In addition to online features and functions, PACStats members gather annually to discuss trends, data, and review AMS ‘state of the field’ observations. In the coming year, AMS looks forward to the expansion of our user community as we continue to provide unparalleled data quality to the performing arts industry.

Learn more, and sign up!

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U.S. Department of State

Connecting the World through Dance

DanceMotion USA is a diplomacy program of the U.S. Department of State, produced by the Brooklyn Academy of Music (BAM), designed to foster cultural partnerships, promote mutual understanding, and enhance relationships between the U.S. and world populations. For 2015, BAM has engaged AMS Planning & Research for a fourth consecutive year to evaluate the effectiveness of the program, cite ways to maximize engagement, and suggest ways to improve internal program logistics, services, and policies.

U.S. Department of StateThe international dance collaboration project includes both touring and residency components. In 2014, three U.S. dance companies traveled to Turkey, Tajikistan, Armenia, Ecuador, Chile, Bolivia, Cambodia, Timor Leste, Taiwan and China, where the program reached local communities and underserved populations. The residency program partnered U.S., Turkish, and Armenian dancers, who presented an original piece linking the styles of their respective choreographers.

AMS looks forward to continuing to assist BAM in modeling success for this significant global endeavor.

To learn more about DanceMotion, read about their recent tour in Taiwan, or watch a performance of a collaborative from 2014.

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The Proposed Pier 55

Transforming History into the Future

New York’s historic waterfront has a bold proposal for a new island-like park and performance venue. AMS played an early role in its development. The $170 million Pier 55 initiative would build a unique public space with three performance venues on a platform above the Hudson River.

The Proposed Pier 55AMS was commissioned in 2013 to work with project leadership to explore programming and market potential for the initiative. The critical first task was to refine the concept and define success in a city where the traditional meets the innovative, and continually stretches the boundaries of both. AMS suggested and tested programmatic ideas, analyzed the regional residential market and the potential for cultural tourism, detailed the competitive environment, and developed case studies of other inventive place-based venues worldwide. AMS also developed operating concepts and financial modeling, exploring the nature and magnitude of revenues and expenses, to aid project philanthropists in critical early decision-making.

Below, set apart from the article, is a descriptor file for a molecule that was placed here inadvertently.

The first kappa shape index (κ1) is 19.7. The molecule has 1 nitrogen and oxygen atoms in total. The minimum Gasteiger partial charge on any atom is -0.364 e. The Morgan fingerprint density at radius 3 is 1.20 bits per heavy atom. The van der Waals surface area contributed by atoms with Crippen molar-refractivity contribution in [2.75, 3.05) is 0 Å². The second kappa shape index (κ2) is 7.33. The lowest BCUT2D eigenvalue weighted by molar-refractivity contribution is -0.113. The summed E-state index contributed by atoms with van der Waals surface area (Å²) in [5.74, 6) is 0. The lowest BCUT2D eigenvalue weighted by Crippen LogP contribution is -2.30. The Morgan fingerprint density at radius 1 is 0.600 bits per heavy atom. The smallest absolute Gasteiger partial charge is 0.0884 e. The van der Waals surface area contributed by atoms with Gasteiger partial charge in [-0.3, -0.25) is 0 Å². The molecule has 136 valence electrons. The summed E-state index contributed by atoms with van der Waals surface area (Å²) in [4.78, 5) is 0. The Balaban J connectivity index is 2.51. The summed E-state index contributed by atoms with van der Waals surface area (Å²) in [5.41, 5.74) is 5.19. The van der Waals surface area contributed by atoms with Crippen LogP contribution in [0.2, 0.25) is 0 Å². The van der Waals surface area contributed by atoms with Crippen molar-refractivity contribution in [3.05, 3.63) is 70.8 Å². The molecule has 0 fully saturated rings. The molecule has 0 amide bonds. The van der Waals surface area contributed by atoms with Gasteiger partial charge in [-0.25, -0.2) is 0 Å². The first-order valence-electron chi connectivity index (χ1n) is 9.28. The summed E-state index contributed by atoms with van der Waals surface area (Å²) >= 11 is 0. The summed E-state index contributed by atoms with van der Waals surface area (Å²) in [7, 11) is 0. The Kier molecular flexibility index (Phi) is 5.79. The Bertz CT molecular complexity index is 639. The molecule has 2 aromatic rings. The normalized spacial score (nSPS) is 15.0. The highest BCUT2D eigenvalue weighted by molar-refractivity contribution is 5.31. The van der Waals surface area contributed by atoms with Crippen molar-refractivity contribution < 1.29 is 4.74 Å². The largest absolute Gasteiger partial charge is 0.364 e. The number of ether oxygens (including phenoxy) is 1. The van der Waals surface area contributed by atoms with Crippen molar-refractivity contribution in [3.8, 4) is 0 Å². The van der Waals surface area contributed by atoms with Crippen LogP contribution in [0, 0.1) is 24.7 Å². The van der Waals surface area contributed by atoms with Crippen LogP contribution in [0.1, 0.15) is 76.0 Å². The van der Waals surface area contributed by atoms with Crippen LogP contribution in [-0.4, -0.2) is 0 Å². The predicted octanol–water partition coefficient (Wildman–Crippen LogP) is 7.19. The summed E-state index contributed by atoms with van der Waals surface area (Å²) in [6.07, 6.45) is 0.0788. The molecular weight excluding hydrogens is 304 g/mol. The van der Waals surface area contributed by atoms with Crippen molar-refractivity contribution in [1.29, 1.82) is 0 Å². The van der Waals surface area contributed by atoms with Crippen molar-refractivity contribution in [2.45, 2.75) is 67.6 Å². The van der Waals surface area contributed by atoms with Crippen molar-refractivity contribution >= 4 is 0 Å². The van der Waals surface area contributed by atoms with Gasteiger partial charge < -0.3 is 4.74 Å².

The project could provide new opportunities for creative artists and audiences, as well as exciting new site specific programming and enable the formation of global partnerships to promote non-traditional art forms.  For more information on the initiative, see the related article in the New York Times.

 

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Writers Theatre Ground Breaking

Writers Theatre Breaks Ground

AMS was proud to be present for the ground-breaking for the new Theatre Center of Writers Theatre on October 21. The celebratory event, attended by a capacity crowd of trustees, donors, artists, and project designers and consultants, marked the beginning of construction.

AMS has been advising and supporting the organization and the initiative since 2008.

Writers Theatre Ground Breaking

L to R: Elaine Tinberg, Co-Chair, On to a Next Stage campaign; Michael Halberstam, Artistic Director; Jeanne Gang, Principal, Studio Gang; Steven A. Wolff, Principal, AMS Planning & Research Corp.; and Kate Lipuma, Executive Director.

Located on Chicago’s North Shore, the 36,000-square-foot theatre center  is designed to achieve LEED Gold certification. Among the key features in the new center:

  • The 250-seat Alexandra C. and John D. Nichols Theatre purposefully designed to maintain Writers Theatre’s hallmark intimacy;
  • The Gillian Theatre, a 50 to 99-seat flexible theatre space that pays tribute to Writers Theatre’s first performance space at Books on Vernon in Glencoe;
  • A “Theatre in a Park” atmosphere, with patron access to surrounding parks, outdoor rooftop terraces, landscaped and rooftop gardens, and beautifully integrated views of existing parks to the east and west;
  • A spacious main lobby, with many patron amenities, that functions as a central gathering area, where audience members and students will enjoy supplementary artistic, family and educational programs; and
  • A luminous grand gallery walk, structured entirely from wood by renowned engineer Peter Heppel, suspended around the lobby and serving as viewing area and “front porch” to the building.

Learn more about the project on the Writers Theatre website, or in this article from Curbed Chicago.

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Dr. Phillips Center for the Performing Arts

Grand Premiere in Orlando

Longtime AMS client, the Dr. Phillips Center for the Performing Arts, announces their Grand Premiere schedule in celebration of the highly anticipated grand opening of the performing arts center in downtown Orlando.

Dr. Phillips Center for the Performing Arts“The events that we have put together for the Grand Premiere of the Dr. Phillips Center reflect the vision of ‘Arts for Every Life’,” says Kathy Ramsberger, president of the Dr. Phillips Center for the Performing Arts. “So many people have worked so hard for so long, and because of their passion and their persistence — it happened. The dream of a performing arts center has become the reality of the Dr. Phillips Center for the Performing Arts, and we want everyone to come and celebrate together.”

More information on the Grand Premiere is available online.